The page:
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LA County Coroner's Autopsy: Dijon Kizzee Shot 16 Times, At Least Five From Behind

A protest against the killing of Dijon Kizzee. (Josie Huang/LAist)
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The L.A. County Coroner has released its autopsy of Dijon Kizzee, 29, who was shot and killed by two Sheriff’s deputies on Aug. 31.

The autopsy details 16 gunshot wounds, with at least five sustained from behind. “The rapidly fatal injuries include trauma to the heart, lungs, liver and left kidney,” according to the report. The coroner could not determine the direction of one bullet.

The Sheriff's Department had initially placed a security hold on the autopsy, but it lifted it last week, according to the coroner's spokeswoman. The autopsy wasn' finalized until Thursday.

An independent autopsy performed for the Kizzee family found Kizzee was shot 15 times, with seven of those wounds sustained from behind.

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The Sheriff's Department says the deputies fired 19 shots at Kizzee.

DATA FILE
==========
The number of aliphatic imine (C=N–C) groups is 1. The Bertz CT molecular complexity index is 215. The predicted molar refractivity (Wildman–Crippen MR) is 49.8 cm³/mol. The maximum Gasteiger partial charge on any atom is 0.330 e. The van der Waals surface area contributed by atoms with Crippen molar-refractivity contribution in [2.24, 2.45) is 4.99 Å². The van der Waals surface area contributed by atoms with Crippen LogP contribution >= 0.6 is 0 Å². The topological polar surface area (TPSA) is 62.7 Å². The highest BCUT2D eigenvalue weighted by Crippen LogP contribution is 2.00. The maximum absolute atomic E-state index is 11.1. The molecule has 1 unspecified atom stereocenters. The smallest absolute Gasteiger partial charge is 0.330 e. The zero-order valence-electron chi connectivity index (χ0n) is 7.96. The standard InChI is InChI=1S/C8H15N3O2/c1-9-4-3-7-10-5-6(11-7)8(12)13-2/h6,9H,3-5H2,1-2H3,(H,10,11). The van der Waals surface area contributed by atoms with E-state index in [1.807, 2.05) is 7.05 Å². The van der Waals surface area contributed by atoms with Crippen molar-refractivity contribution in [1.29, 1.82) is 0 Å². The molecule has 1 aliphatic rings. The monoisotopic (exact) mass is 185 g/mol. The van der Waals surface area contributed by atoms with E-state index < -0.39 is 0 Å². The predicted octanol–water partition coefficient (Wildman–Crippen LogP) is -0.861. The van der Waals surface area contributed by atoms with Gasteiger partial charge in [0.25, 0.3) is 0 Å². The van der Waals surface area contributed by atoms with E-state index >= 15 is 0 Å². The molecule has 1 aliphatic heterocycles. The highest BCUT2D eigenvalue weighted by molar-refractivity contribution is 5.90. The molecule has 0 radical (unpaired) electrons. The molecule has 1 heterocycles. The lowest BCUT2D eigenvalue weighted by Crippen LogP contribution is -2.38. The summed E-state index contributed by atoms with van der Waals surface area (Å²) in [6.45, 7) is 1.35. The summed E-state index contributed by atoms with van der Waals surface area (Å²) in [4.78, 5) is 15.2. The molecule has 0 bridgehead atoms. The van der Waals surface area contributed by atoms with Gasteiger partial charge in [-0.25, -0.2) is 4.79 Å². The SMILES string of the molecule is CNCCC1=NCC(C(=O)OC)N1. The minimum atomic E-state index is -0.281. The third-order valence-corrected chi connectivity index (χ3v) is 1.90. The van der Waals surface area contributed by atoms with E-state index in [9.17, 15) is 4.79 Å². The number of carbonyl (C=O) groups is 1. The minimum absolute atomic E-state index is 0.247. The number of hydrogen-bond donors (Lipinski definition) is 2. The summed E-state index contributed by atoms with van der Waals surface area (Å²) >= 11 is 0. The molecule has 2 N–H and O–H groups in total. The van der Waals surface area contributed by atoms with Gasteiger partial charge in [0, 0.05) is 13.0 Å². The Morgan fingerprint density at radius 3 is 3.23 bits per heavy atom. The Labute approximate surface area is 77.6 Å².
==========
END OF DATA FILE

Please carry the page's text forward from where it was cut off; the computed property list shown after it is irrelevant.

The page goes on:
Kizzee family attorney Dale Galipo said:

“The official autopsy report confirms the findings of the private autopsy and confirms our theory of the case: that there were too many shots fired and ... many of the shots were fired at the decedent from his rear."

He also said the autopsy supports the idea of “contagious fire,” when one person shooting leads others to do the same.

The deputies had tried to stop Kizzee for allegedly riding his bicycle against traffic. Surveillance video nearby captured some of what happened next. Neither deputy was wearing a body camera; the department is just beginning to outfit the first deputies with cameras this month.

As Kizzee ran away, one deputy caught up to him and they scuffled. The deputies at first said they opened fire when Kizzee “made a motion” towards a gun he had dropped. Later the department said they started shooting when they saw Kizzee pick up the gun.

Kizzee family spokesman Najee Ali vigorously disputed that account, saying "there's no tape or evidence" to show Kizzee had picked up the gun.

"Dijon may have indeed had a weapon, but there's a difference between having a weapon in your possession and having a weapon pointed at Sheriff's deputies," Ali said.

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